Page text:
C-Notes

Thursday, December 14, 2017

5 Reasons Boy Bands Still Matter in This Twisted World

Posted By on Thu, Dec 14, 2017 at 5:01 PM

BEFORE: 98 Degrees' first Christmas album cover in 1999.
  • BEFORE: 98 Degrees' first Christmas album cover in 1999.
Cleveland still loves boy bands, as seen with the parade of nostalgia-heavy acts rolling though the city all year long (and mostly selling well). Bands like Hanson, Boyz II Men and New Kids on the Block have already performed, and tonight, Ohio's own 98 Degrees takes to the Hard Rock Rocksino stage.

Armed with a slew of new holiday songs and old hits that the fans would riot if they didn't hear, the guys are ready to prove they still got what it takes. But what makes these (mostly has-been) heartthrobs and their ilk relevant in 2017? We've compiled a list of reasons boy bands continue to fuel the fire of fans’ adoration, including with tours to Cleveland:

1. Screaming is cathartic.
When the Beatles hit America in the 1960s, fans lost their minds weeping, screaming and fainting. And anytime a group of semi-handsome young men come to town to sing, dance and tear out hearts, that practice has continued.

"It was so loud and so overbearing that you couldn't really hear what you were doing," 98 Degrees' Jeff Timmons, originally from Massillon, recounted to Scene back in 2003 of his time doing stadium tours.

That's a lot of screaming.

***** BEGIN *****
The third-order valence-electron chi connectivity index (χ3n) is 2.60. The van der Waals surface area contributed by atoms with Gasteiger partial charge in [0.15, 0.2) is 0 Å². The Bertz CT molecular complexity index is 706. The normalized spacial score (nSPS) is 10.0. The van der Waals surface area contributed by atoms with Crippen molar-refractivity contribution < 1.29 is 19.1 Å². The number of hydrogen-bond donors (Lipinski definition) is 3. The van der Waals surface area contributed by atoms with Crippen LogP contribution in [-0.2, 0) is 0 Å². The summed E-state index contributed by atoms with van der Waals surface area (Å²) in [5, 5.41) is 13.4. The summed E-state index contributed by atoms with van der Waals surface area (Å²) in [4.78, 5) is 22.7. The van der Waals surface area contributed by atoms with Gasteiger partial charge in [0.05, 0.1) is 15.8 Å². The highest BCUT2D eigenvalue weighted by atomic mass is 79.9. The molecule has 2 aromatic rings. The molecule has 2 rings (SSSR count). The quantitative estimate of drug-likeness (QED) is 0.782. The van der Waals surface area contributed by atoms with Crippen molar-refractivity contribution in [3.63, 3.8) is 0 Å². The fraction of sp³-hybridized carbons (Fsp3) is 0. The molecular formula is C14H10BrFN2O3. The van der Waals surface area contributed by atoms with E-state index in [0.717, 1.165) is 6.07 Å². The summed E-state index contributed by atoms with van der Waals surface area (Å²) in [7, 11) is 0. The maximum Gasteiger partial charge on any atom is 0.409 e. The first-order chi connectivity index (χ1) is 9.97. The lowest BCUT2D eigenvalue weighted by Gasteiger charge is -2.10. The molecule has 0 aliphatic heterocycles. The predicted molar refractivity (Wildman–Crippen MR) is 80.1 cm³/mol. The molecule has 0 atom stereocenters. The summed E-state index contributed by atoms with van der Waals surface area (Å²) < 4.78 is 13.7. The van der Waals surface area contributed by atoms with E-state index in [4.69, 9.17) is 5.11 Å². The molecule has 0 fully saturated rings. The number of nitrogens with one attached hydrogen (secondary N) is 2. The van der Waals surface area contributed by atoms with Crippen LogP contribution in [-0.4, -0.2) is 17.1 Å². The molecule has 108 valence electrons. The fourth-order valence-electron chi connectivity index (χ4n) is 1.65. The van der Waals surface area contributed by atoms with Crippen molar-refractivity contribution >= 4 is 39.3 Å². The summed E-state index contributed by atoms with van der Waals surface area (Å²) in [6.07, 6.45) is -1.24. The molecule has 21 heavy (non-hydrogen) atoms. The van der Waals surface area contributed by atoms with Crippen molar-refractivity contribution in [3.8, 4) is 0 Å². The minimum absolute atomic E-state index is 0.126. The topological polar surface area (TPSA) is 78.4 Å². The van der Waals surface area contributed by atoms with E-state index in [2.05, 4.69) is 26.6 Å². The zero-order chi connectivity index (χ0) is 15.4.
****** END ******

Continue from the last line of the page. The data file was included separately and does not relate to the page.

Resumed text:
But there's something about getting together with a bunch of like-minded music fans to watch a bunch of men dance and croon about on stage. Here, it's acceptable to scream. It's almost like screaming is the only natural chemical reaction imaginable. Which gets us to the next point:

2. Boy bands make you feel things, deep down.
Last year, British GQ actually received death threats from One Direction fans who perceived the magazine as being too harsh on their favorite band. And while that's clearly taking it too far, it shows just how deep fan adoration runs.

Certainly, these sorts of acts have always attracted a bevy of haters, but Daniel Goldmark, professor of music at Case Western Reserve University and director for the Center for Popular Music Studies, admits there's nothing wrong with liking these sort of bands in a healthy way.

"I don’t see any problem with it, if people enjoy it. The boy bands are not doing anything that other groups out there are not also doing," says Goldmark over the phone last week. "You need to take it for what it is. You’re allowing yourself to be entertained, maybe you’re reliving a better time. Of course, we remember the good things and block out the bad things. So you’re enjoying a time that’s entirely self-constructed, and that’s great. You escape."

3. There's not anything actually wrong with their music.